Commentary Magazine


Allen Ginsburg

To the Editor:

Morris Dickstein, in “Allen Ginsberg & the 60′s” [January 1970], writes that I “glare sternly at those who wish to put aside the tragic burdens of the 20th century for a period of ‘relaxed pleasures and surface hedonisms.’” The quote within his sentence is taken from my October 1968 COMMENTARY essay, “The New York Intellectuals.” What I actually wrote was this: “After all the virtuosos of torment and enigma we have known, it would be fine to have a period in Western culture devoted to relaxed pleasures and surface hedonism. But so far this does not seem possible . . .” (emphasis added).

Irving Howe
New York City

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To the Editor:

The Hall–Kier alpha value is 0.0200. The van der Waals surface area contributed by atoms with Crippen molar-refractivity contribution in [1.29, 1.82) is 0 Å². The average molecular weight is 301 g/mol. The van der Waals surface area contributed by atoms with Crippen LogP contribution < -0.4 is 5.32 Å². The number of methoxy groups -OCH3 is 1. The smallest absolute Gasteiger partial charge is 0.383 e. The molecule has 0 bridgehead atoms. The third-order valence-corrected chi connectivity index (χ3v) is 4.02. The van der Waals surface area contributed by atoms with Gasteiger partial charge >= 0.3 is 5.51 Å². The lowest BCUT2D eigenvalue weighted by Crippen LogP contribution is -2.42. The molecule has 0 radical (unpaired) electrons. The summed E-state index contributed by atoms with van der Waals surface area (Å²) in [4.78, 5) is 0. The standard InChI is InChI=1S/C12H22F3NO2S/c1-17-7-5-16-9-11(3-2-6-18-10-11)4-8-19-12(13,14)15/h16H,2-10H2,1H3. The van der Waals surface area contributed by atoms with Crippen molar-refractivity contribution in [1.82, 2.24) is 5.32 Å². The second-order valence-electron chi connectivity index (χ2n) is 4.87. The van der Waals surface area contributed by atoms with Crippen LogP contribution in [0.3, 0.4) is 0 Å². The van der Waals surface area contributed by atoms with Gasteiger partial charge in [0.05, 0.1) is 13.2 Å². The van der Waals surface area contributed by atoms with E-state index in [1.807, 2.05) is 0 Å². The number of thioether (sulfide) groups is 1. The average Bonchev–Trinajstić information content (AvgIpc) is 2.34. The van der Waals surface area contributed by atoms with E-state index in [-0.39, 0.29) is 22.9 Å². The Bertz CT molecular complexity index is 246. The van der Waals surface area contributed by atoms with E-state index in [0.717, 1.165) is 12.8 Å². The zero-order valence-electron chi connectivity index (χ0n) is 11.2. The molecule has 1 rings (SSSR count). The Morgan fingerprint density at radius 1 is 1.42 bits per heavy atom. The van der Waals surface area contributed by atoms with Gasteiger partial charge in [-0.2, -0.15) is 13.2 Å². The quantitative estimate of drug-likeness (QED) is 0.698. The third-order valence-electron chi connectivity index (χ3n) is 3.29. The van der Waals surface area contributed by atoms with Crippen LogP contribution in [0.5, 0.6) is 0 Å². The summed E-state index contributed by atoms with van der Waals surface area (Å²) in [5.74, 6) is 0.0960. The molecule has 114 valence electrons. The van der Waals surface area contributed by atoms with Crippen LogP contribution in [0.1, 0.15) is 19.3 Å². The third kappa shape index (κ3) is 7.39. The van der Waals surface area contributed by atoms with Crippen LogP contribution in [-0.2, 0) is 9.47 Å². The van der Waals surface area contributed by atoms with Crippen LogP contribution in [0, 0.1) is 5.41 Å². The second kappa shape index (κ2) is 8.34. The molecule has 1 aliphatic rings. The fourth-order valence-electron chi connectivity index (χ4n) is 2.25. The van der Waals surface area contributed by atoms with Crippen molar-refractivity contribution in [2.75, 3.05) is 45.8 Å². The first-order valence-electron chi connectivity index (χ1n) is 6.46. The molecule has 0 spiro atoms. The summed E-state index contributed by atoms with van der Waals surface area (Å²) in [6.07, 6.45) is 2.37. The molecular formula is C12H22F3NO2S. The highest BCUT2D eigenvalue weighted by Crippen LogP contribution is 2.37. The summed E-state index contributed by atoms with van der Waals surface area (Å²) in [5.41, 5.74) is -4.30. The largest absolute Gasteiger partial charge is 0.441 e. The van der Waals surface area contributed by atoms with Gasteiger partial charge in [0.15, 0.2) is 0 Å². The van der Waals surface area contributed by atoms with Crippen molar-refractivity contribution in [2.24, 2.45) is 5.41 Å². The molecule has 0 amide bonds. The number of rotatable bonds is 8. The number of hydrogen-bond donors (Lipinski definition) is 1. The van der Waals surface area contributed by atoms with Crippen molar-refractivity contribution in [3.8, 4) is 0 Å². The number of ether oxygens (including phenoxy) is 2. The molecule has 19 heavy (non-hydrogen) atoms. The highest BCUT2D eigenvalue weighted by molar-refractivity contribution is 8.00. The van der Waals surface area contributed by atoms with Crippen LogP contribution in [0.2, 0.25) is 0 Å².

. . . Among all the learned pontifications on the 60′s, youth, literature, and the like, Morris Dick-stein’s article is so refreshing—he knows what Ginsberg is all about, and, more than that, understands what young people respond to in him. In a period when our country hates the young who are striving for an inner freedom, I am moved by Dickstein’s voice of compassion and sympathy.

Ann G. Wolfe
New York City

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